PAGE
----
A typical dancer's diet
Eating healthily for dancing fitness
Dancing is a great calorie burner but it is important if you take your dancing seriously that you fuel your dancing by eating the right kind of foods. Find out the dietary needs of a typical dancer.
As with any exercise, dancing will only offer the body a great workout if it is fuelled by the correct kinds of food and drink. Dance demands high levels of energy and, as a result, it is vital that participants balance their diets with carbohydrates, fats, vitamins, protein and enough water to keep them safely hydrated throughout.
Carbohydrates for dancing
As with most physical activities, dancing requires good reserves of energy to keep the body fuelled during exercise. It’s vital that the dancer therefore consumes plenty of energy-providing carbs, making up to 60 to 70 percent of their diet. However, before you rush out to stock up on sweets and bowlfuls of sugar-mounded cereal, make sure you keep things in perspective. Eating a carb-rich diet will only work if you make sure they’re healthy options. Useful carbohydrate-rich foods include pasta, breads and potatoes.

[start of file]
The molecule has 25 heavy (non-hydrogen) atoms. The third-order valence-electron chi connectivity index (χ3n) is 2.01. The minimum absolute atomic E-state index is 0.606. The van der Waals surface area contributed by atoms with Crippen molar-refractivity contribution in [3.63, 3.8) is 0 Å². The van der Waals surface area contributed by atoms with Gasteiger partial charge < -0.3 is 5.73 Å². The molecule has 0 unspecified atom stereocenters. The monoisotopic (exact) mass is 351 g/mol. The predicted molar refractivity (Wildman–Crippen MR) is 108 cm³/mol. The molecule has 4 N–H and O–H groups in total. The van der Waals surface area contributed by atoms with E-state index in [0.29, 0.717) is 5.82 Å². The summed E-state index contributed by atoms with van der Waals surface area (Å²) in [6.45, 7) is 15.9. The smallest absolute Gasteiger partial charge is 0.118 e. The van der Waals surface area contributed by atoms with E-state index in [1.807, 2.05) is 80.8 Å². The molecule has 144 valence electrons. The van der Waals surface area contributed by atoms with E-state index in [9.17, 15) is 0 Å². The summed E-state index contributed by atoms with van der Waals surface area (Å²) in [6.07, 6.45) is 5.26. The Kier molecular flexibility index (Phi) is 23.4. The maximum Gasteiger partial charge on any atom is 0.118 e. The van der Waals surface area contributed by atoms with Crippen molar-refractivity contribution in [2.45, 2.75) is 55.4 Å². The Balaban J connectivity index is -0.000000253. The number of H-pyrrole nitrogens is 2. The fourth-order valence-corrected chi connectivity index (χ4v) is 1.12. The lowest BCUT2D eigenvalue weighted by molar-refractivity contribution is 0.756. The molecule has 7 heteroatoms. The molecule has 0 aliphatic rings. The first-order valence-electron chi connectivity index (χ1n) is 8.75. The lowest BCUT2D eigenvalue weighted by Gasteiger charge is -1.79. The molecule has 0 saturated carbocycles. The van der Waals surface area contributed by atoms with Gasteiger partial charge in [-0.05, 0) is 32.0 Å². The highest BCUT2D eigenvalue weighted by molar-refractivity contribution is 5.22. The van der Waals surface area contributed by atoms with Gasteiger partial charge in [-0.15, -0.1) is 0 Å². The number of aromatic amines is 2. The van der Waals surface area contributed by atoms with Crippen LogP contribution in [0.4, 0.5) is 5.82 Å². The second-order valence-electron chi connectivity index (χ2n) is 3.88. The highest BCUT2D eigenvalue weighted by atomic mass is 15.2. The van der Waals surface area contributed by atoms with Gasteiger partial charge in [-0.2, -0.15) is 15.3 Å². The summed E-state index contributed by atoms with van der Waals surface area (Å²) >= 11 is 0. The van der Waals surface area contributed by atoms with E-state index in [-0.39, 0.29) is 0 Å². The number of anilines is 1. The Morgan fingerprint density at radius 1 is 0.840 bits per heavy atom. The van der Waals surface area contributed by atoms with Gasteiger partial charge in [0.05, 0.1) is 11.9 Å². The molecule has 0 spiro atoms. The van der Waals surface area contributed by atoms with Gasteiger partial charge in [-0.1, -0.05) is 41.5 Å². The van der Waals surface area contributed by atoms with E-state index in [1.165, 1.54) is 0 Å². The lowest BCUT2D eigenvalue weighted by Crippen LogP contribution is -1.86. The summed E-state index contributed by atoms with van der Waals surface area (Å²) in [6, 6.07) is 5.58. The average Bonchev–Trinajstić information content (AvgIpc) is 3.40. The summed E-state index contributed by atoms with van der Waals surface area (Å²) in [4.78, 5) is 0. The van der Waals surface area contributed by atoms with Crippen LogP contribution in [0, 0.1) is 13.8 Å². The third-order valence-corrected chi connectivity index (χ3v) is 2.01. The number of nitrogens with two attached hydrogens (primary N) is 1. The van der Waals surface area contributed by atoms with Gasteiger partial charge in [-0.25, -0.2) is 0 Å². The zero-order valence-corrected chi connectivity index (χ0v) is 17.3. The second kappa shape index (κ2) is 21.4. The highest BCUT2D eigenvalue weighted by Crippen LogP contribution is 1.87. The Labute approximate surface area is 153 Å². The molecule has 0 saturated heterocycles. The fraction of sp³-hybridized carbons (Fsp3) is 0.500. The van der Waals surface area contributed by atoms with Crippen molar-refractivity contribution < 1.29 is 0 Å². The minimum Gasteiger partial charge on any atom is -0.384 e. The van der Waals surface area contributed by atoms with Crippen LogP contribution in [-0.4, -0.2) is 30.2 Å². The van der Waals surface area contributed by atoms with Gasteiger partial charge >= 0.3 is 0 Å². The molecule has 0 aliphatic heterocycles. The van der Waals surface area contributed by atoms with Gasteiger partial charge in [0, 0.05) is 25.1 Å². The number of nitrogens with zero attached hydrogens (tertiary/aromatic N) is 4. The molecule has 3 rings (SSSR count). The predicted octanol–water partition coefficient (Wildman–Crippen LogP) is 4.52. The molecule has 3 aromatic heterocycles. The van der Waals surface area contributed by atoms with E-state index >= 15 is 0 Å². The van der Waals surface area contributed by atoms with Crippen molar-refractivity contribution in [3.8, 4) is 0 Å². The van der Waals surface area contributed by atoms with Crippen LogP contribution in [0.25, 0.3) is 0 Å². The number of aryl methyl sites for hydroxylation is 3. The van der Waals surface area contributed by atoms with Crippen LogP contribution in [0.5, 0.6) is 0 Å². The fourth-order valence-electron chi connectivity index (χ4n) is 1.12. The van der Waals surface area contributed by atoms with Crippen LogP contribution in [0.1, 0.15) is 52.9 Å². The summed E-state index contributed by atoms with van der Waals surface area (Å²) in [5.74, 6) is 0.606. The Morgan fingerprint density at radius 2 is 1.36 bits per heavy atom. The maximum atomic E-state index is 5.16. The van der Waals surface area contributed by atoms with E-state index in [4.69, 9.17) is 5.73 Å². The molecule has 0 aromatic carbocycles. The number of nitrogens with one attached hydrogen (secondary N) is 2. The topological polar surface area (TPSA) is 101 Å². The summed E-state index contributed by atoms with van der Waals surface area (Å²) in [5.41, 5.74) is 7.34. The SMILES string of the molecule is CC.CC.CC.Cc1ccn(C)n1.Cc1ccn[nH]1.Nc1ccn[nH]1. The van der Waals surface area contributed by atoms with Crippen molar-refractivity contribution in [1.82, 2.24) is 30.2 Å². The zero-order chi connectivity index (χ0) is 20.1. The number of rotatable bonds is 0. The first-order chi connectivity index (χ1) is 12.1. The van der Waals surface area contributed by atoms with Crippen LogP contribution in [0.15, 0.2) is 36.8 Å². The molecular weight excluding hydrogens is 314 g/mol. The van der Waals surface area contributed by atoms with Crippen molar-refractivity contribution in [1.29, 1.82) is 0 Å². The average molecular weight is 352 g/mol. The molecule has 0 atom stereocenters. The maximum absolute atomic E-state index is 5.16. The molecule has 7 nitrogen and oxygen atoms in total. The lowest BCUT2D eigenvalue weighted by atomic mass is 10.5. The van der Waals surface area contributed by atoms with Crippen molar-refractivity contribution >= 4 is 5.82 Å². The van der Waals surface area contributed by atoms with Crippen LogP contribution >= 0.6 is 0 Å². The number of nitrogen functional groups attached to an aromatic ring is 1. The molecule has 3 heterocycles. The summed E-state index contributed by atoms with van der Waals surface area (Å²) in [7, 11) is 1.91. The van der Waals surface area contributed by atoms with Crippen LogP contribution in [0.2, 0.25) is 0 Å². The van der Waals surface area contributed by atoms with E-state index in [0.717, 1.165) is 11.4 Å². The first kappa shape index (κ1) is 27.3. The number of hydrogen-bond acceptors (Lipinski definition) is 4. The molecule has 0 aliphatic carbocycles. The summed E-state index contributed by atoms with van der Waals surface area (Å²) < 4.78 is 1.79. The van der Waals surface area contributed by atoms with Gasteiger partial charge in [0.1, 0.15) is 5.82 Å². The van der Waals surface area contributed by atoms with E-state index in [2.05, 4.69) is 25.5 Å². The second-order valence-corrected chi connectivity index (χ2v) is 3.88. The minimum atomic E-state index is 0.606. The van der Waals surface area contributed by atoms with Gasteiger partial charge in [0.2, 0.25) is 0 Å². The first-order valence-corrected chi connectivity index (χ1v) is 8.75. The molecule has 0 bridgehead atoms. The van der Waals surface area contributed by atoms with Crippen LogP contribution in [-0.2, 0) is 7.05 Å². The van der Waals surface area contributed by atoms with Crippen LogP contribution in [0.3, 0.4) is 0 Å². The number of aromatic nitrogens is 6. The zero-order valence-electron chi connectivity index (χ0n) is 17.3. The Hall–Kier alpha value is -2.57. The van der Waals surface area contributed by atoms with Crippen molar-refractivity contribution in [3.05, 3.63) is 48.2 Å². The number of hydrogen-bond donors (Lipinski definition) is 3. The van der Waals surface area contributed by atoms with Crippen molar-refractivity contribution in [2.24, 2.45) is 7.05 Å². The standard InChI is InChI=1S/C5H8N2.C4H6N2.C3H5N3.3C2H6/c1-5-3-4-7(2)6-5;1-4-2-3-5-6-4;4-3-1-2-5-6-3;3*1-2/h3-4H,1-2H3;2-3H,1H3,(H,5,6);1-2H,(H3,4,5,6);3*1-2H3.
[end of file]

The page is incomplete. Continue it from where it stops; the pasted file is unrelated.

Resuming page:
Fats for dancing
Just because you’re getting fit through dancing doesn’t mean you should cut fats out of your diet. You may associate fatty foods with sloth-like men munching fried egg sandwiches in a roadside cafe. However, fats play a key role in the dancer’s diet and should make up about 25 percent of their daily intake. Choosing foods low in saturated fats is vital, with seafood especially good.
Hydrate your body for dancing
All fitness bods know that water is key to fuelling successful exercise. Dancing is no exception. You can have the most balanced diet in the world but without a steady supply of water to the body, you’ll feel tired and lethargic before you’ve even begun. New studies recommend we drink about eight glasses of water a day, and you’ll need even more when dancing.
Vitamins for dancing
Everybody knows they should consume plenty of vitamins and minerals to create white blood cells and improve things like eye sight and energy reserves. The easiest way for a dancer to get their daily fix of vitamins is to eat the golden five portions of fruit and vegetables a day. It may sound simple but it’s amazing how few people actually manage this. Using multi-vitamins or mineral tablets should always be a last resort, so why not grab a banana or two instead of that tempting bag of crisps.
Proteins for dancing
If you find yourself pulling up during that tricky tango move, it could be because you’re not fuelling your muscles with enough protein, which helps build and repair tissues. Protein should make up about 15 percent of the dancer’s diet, to avoid injuries in the short-term and build up muscles in the long term. Protein-rich foods include poultry meat and tofu.